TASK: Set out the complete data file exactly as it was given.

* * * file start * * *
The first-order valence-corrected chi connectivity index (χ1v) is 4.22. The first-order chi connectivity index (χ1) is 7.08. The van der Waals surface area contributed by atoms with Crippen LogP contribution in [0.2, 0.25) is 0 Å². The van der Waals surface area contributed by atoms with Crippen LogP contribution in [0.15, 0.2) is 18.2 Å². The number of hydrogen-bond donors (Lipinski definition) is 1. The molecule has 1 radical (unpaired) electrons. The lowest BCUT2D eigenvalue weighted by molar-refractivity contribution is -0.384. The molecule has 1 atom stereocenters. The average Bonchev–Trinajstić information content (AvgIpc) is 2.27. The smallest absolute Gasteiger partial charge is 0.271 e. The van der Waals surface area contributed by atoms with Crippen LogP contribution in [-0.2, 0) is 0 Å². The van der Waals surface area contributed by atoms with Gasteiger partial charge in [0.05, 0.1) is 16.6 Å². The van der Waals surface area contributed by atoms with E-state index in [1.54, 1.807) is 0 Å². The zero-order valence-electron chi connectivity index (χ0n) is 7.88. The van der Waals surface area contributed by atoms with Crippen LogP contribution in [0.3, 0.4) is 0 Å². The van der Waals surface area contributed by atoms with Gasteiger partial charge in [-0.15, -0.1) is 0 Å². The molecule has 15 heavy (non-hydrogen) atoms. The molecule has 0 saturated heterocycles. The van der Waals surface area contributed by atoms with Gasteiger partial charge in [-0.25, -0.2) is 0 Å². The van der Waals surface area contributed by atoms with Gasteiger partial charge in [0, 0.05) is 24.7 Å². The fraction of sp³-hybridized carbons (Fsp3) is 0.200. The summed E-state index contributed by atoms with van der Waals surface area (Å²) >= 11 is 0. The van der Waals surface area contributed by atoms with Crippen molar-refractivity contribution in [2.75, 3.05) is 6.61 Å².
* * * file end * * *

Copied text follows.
The first-order valence-corrected chi connectivity index (χ1v) is 4.22. The first-order chi connectivity index (χ1) is 7.08. The van der Waals surface area contributed by atoms with Crippen LogP contribution in [0.2, 0.25) is 0 Å². The van der Waals surface area contributed by atoms with Crippen LogP contribution in [0.15, 0.2) is 18.2 Å². The number of hydrogen-bond donors (Lipinski definition) is 1. The molecule has 1 radical (unpaired) electrons. The lowest BCUT2D eigenvalue weighted by molar-refractivity contribution is -0.384. The molecule has 1 atom stereocenters. The average Bonchev–Trinajstić information content (AvgIpc) is 2.27. The smallest absolute Gasteiger partial charge is 0.271 e. The van der Waals surface area contributed by atoms with Crippen LogP contribution in [-0.2, 0) is 0 Å². The van der Waals surface area contributed by atoms with Gasteiger partial charge in [0.05, 0.1) is 16.6 Å². The van der Waals surface area contributed by atoms with E-state index in [1.54, 1.807) is 0 Å². The zero-order valence-electron chi connectivity index (χ0n) is 7.88. The van der Waals surface area contributed by atoms with Crippen LogP contribution in [0.3, 0.4) is 0 Å². The van der Waals surface area contributed by atoms with Gasteiger partial charge in [-0.15, -0.1) is 0 Å². The molecule has 15 heavy (non-hydrogen) atoms. The molecule has 0 saturated heterocycles. The van der Waals surface area contributed by atoms with Gasteiger partial charge in [-0.25, -0.2) is 0 Å². The van der Waals surface area contributed by atoms with Gasteiger partial charge in [0, 0.05) is 24.7 Å². The fraction of sp³-hybridized carbons (Fsp3) is 0.200. The summed E-state index contributed by atoms with van der Waals surface area (Å²) >= 11 is 0. The van der Waals surface area contributed by atoms with Crippen molar-refractivity contribution in [2.75, 3.05) is 6.61 Å².